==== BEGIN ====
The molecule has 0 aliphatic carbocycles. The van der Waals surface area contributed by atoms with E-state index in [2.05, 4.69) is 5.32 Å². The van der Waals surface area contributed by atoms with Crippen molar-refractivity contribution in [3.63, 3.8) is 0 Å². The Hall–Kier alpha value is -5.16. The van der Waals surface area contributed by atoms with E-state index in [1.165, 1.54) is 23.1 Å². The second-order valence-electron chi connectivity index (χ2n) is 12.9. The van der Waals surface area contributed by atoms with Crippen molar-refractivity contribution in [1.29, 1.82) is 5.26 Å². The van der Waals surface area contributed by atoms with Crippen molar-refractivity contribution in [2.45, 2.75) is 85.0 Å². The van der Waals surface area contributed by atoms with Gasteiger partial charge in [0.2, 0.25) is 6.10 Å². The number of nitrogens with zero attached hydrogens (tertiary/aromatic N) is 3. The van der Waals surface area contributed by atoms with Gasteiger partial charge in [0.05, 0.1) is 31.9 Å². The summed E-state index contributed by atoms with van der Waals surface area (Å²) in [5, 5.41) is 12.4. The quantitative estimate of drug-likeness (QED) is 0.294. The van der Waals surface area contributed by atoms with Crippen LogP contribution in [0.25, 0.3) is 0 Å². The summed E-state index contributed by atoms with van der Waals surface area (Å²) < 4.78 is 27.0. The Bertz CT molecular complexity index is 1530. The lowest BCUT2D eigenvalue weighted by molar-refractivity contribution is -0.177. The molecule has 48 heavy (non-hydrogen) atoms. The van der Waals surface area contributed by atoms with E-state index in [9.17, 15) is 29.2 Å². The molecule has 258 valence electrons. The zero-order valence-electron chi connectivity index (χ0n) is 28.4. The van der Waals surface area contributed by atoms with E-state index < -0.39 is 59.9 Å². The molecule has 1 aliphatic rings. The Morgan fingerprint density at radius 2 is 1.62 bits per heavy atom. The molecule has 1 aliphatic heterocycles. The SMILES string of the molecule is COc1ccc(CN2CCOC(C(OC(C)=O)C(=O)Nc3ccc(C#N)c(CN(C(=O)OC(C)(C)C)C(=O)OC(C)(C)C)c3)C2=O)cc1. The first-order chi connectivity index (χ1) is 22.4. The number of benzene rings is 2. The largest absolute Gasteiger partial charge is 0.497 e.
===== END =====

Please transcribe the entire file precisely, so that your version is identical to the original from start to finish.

The molecule has 0 aliphatic carbocycles. The van der Waals surface area contributed by atoms with E-state index in [2.05, 4.69) is 5.32 Å². The van der Waals surface area contributed by atoms with Crippen molar-refractivity contribution in [3.63, 3.8) is 0 Å². The Hall–Kier alpha value is -5.16. The van der Waals surface area contributed by atoms with E-state index in [1.165, 1.54) is 23.1 Å². The second-order valence-electron chi connectivity index (χ2n) is 12.9. The van der Waals surface area contributed by atoms with Crippen molar-refractivity contribution in [1.29, 1.82) is 5.26 Å². The van der Waals surface area contributed by atoms with Crippen molar-refractivity contribution in [2.45, 2.75) is 85.0 Å². The van der Waals surface area contributed by atoms with Gasteiger partial charge in [0.2, 0.25) is 6.10 Å². The number of nitrogens with zero attached hydrogens (tertiary/aromatic N) is 3. The van der Waals surface area contributed by atoms with Gasteiger partial charge in [0.05, 0.1) is 31.9 Å². The summed E-state index contributed by atoms with van der Waals surface area (Å²) in [5, 5.41) is 12.4. The quantitative estimate of drug-likeness (QED) is 0.294. The van der Waals surface area contributed by atoms with Crippen LogP contribution in [0.25, 0.3) is 0 Å². The summed E-state index contributed by atoms with van der Waals surface area (Å²) < 4.78 is 27.0. The Bertz CT molecular complexity index is 1530. The lowest BCUT2D eigenvalue weighted by molar-refractivity contribution is -0.177. The molecule has 48 heavy (non-hydrogen) atoms. The van der Waals surface area contributed by atoms with E-state index in [9.17, 15) is 29.2 Å². The molecule has 258 valence electrons. The zero-order valence-electron chi connectivity index (χ0n) is 28.4. The van der Waals surface area contributed by atoms with E-state index < -0.39 is 59.9 Å². The molecule has 1 aliphatic rings. The Morgan fingerprint density at radius 2 is 1.62 bits per heavy atom. The molecule has 1 aliphatic heterocycles. The SMILES string of the molecule is COc1ccc(CN2CCOC(C(OC(C)=O)C(=O)Nc3ccc(C#N)c(CN(C(=O)OC(C)(C)C)C(=O)OC(C)(C)C)c3)C2=O)cc1. The first-order chi connectivity index (χ1) is 22.4. The number of benzene rings is 2. The largest absolute Gasteiger partial charge is 0.497 e.